Japanese rocket engineers hope to outfit their launchers with an artificial intelligence capable of controlling its own body and launch. Current modern rockets are automated, but don't feature many decision-making algorithms.
Modern rockets have some degree of automation, as well as onboard sensors that inform engineers on the ground about trajectory, malfunctions and so on. But the setup is rather like a "check engine" light in a car that alerts the driver to an unspecified problem and neither offers nor implements a solution.
While the recent earthquake and tsunami might delay implementation, the new AI rockets, dubbed Epsilon, are slated for a 2013 maiden launch.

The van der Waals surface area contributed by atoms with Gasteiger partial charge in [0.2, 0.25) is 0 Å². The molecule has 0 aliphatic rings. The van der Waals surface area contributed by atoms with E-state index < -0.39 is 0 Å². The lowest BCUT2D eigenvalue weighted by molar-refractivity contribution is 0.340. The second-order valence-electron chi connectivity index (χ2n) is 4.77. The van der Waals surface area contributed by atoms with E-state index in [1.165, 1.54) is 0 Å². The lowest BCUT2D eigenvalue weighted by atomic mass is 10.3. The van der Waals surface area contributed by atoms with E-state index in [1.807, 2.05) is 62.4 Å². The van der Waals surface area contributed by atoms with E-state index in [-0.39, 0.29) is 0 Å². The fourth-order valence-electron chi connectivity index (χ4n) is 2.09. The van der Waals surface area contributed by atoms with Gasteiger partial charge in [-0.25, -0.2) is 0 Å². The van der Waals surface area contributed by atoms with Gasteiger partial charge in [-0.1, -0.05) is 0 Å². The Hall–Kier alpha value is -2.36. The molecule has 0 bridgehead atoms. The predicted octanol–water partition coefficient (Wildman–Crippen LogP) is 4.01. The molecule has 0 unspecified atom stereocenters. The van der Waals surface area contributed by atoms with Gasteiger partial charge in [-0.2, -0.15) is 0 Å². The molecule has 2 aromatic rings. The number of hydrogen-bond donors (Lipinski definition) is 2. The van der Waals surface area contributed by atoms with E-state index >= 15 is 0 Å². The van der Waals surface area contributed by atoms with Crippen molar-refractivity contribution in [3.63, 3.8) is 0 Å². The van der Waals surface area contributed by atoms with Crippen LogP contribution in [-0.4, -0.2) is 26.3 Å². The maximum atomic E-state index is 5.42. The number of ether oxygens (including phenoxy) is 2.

An AI-controlled rocket contains many obvious benefits, notably efficiency and cost. Once launched, modern rockets are usually controlled by a Mission Control Room staffed by dozens of people. If anything unusual happens, there's often a delay in the decision making process, and then ...read more